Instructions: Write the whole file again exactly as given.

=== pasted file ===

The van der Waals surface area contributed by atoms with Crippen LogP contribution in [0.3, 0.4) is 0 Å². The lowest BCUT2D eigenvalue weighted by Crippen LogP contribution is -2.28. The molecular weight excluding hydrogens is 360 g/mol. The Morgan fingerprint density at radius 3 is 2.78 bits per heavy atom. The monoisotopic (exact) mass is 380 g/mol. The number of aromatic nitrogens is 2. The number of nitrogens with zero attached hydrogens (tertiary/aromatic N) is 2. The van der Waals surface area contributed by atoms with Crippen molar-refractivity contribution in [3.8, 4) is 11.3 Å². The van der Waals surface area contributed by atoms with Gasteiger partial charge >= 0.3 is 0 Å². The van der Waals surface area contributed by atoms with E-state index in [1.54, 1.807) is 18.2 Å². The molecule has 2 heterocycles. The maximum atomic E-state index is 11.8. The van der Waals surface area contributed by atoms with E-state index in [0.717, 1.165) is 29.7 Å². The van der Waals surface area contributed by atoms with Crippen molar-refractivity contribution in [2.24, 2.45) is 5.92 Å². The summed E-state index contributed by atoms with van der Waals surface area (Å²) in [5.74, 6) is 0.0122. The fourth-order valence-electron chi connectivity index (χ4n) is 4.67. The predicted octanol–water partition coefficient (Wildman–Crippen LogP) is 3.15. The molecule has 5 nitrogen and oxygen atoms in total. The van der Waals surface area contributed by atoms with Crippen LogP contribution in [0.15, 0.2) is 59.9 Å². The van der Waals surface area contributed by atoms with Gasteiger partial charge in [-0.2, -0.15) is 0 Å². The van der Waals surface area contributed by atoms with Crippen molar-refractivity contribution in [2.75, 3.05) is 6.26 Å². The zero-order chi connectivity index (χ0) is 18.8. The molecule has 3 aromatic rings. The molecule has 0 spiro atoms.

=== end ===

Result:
The van der Waals surface area contributed by atoms with Crippen LogP contribution in [0.3, 0.4) is 0 Å². The lowest BCUT2D eigenvalue weighted by Crippen LogP contribution is -2.28. The molecular weight excluding hydrogens is 360 g/mol. The Morgan fingerprint density at radius 3 is 2.78 bits per heavy atom. The monoisotopic (exact) mass is 380 g/mol. The number of aromatic nitrogens is 2. The number of nitrogens with zero attached hydrogens (tertiary/aromatic N) is 2. The van der Waals surface area contributed by atoms with Crippen molar-refractivity contribution in [3.8, 4) is 11.3 Å². The van der Waals surface area contributed by atoms with Gasteiger partial charge >= 0.3 is 0 Å². The van der Waals surface area contributed by atoms with E-state index in [1.54, 1.807) is 18.2 Å². The molecule has 2 heterocycles. The maximum atomic E-state index is 11.8. The van der Waals surface area contributed by atoms with E-state index in [0.717, 1.165) is 29.7 Å². The van der Waals surface area contributed by atoms with Crippen molar-refractivity contribution in [2.24, 2.45) is 5.92 Å². The summed E-state index contributed by atoms with van der Waals surface area (Å²) in [5.74, 6) is 0.0122. The fourth-order valence-electron chi connectivity index (χ4n) is 4.67. The predicted octanol–water partition coefficient (Wildman–Crippen LogP) is 3.15. The molecule has 5 nitrogen and oxygen atoms in total. The van der Waals surface area contributed by atoms with Crippen LogP contribution in [0.15, 0.2) is 59.9 Å². The van der Waals surface area contributed by atoms with Gasteiger partial charge in [-0.2, -0.15) is 0 Å². The van der Waals surface area contributed by atoms with Crippen molar-refractivity contribution in [2.75, 3.05) is 6.26 Å². The zero-order chi connectivity index (χ0) is 18.8. The molecule has 3 aromatic rings. The molecule has 0 spiro atoms.